STRATTON AIR NATIONAL GUARD BASE, N.Y. - The New York Air National Guard’s 109th Airlift Wing began its annual round of logistics support for U.S. Antarctic research by sending five LC-130 aircraft on the five-day trip to Antarctica Oct. 17-19.
The 109th Airlift Wing flies the largest ski-equipped aircraft in the world, supporting the National Science Foundation’s climate science research and other activities in Antarctica.
The 109th expects to deploy about 366 people to the continent in shifts. The Airmen will operate out of the foundation’s McMurdo Station, flying personnel and supplies throughout the continent from November to March. Their primary mission will be resupplying science stations on the West Antarctic Ice Sheet and the Amundsen-Scott South Pole Station, said Maj. Shay Price, Antarctic operations officer.
“As the world’s only ski-equipped C-130’s, we can land at places no one else can,” said. Lt Col. Drew Brewer, current operations officer. “We can go further and deeper across the continent, which is what they need to get to the different locations for their studies.”
There are challenges to flying across Antarctica and landing on remote ice and snow runways called “skiways.”
“There’s not any landing instrumentation,” Brewer said. “So normally, we have to do everything off of skiway leading flags. ... The weather is always critical because we have to have a certain amount of visibility in order to perform such maneuvers.”
However, Brewer said the weather in the South Pole isn’t as harsh as many may think.
“You wake up in town, and you think, it’s Antarctica, it’s gonna be freezing,” Brewer said. “But there’s some days that it’s warmer in Antarctica than it is in upstate New York. ... Once you get out onto the actual ice cap and fly to the South Pole, that’s where you might encounter the negative 50.”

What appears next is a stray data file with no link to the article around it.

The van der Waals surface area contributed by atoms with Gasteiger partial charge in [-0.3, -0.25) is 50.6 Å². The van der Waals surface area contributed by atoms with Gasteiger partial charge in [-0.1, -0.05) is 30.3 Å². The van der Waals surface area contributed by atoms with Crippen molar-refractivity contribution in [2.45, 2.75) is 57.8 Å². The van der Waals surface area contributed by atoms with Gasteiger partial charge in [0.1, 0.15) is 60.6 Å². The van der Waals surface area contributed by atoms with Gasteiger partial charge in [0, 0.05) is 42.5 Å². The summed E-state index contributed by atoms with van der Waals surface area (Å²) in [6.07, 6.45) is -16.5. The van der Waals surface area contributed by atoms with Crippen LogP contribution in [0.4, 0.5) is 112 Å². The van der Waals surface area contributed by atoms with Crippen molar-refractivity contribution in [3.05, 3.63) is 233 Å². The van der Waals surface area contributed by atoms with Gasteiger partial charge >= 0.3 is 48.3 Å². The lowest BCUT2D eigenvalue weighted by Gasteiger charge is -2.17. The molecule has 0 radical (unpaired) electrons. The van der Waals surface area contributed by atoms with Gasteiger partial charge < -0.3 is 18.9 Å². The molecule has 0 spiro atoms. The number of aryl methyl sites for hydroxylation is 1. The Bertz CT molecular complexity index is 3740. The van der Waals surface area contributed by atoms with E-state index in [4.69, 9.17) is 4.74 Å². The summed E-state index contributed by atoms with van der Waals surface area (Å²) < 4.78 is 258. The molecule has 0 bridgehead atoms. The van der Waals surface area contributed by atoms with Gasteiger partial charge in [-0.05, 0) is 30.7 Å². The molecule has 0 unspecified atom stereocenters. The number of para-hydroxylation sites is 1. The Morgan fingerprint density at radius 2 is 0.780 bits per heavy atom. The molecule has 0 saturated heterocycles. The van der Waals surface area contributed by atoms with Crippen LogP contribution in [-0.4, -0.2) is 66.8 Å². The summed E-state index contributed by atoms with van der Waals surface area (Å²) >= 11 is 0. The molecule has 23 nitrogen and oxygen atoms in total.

The remote field camps serve as aviation hubs and refueling points for travel throughout the continent as well as scientific research in West Antarctica, Brewer said. The Amundsen-Scott South Pole Station is a National Science Foundation research facility at the geographic South Pole.
“The 109th Airlift Wing is honored to play an integral role in Operation Deep Freeze, offering our unique capabilities, enabling the aims of the Department of Defense while supporting vital research throughout Antarctica,” said Col. Rob Donaldson, deputy commander of the 109th Airlift Wing.
At the end of the season, the wing’s Airmen will make intercontinental trips from Christchurch, New Zealand, to McMurdo Station.
During the 2022-2023 support season, the 109th completed 188 missions — 120 of them on-continent. Airmen flew 1,553 flight hours, transported 1,537 passengers, 201,784 gallons of fuel and 2.2 million pounds of cargo.
The 109th took over the mission of supporting Antarctic operations from the U.S. Navy in 1999, according to Col. Christian Sander, wing commander.